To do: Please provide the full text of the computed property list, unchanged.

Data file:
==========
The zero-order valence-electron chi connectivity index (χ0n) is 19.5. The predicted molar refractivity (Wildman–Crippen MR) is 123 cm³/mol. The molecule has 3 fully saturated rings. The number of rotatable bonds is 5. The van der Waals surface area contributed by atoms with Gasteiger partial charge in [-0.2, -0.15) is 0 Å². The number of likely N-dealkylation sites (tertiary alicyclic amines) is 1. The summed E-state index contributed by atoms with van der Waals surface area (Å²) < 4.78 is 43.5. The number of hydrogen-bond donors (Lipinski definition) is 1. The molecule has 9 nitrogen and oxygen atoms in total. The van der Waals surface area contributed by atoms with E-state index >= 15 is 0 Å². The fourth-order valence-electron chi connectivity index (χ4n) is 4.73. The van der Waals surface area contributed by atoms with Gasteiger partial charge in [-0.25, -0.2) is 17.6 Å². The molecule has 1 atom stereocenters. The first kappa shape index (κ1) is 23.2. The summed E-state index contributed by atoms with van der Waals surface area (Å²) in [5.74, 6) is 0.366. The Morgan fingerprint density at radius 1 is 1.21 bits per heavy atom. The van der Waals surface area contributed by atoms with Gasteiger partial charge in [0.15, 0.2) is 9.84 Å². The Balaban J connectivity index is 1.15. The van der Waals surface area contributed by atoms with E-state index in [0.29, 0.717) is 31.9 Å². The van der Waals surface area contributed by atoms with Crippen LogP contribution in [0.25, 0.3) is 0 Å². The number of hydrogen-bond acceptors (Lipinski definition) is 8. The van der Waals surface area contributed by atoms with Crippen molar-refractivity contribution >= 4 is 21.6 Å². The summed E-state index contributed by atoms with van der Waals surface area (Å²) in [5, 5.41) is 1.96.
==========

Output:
The zero-order valence-electron chi connectivity index (χ0n) is 19.5. The predicted molar refractivity (Wildman–Crippen MR) is 123 cm³/mol. The molecule has 3 fully saturated rings. The number of rotatable bonds is 5. The van der Waals surface area contributed by atoms with Gasteiger partial charge in [-0.2, -0.15) is 0 Å². The number of likely N-dealkylation sites (tertiary alicyclic amines) is 1. The summed E-state index contributed by atoms with van der Waals surface area (Å²) < 4.78 is 43.5. The number of hydrogen-bond donors (Lipinski definition) is 1. The molecule has 9 nitrogen and oxygen atoms in total. The van der Waals surface area contributed by atoms with E-state index >= 15 is 0 Å². The fourth-order valence-electron chi connectivity index (χ4n) is 4.73. The van der Waals surface area contributed by atoms with Gasteiger partial charge in [-0.25, -0.2) is 17.6 Å². The molecule has 1 atom stereocenters. The first kappa shape index (κ1) is 23.2. The summed E-state index contributed by atoms with van der Waals surface area (Å²) in [5.74, 6) is 0.366. The Morgan fingerprint density at radius 1 is 1.21 bits per heavy atom. The van der Waals surface area contributed by atoms with Gasteiger partial charge in [0.15, 0.2) is 9.84 Å². The Balaban J connectivity index is 1.15. The van der Waals surface area contributed by atoms with E-state index in [0.29, 0.717) is 31.9 Å². The van der Waals surface area contributed by atoms with Crippen LogP contribution in [0.25, 0.3) is 0 Å². The number of hydrogen-bond acceptors (Lipinski definition) is 8. The van der Waals surface area contributed by atoms with Crippen molar-refractivity contribution >= 4 is 21.6 Å². The summed E-state index contributed by atoms with van der Waals surface area (Å²) in [5, 5.41) is 1.96.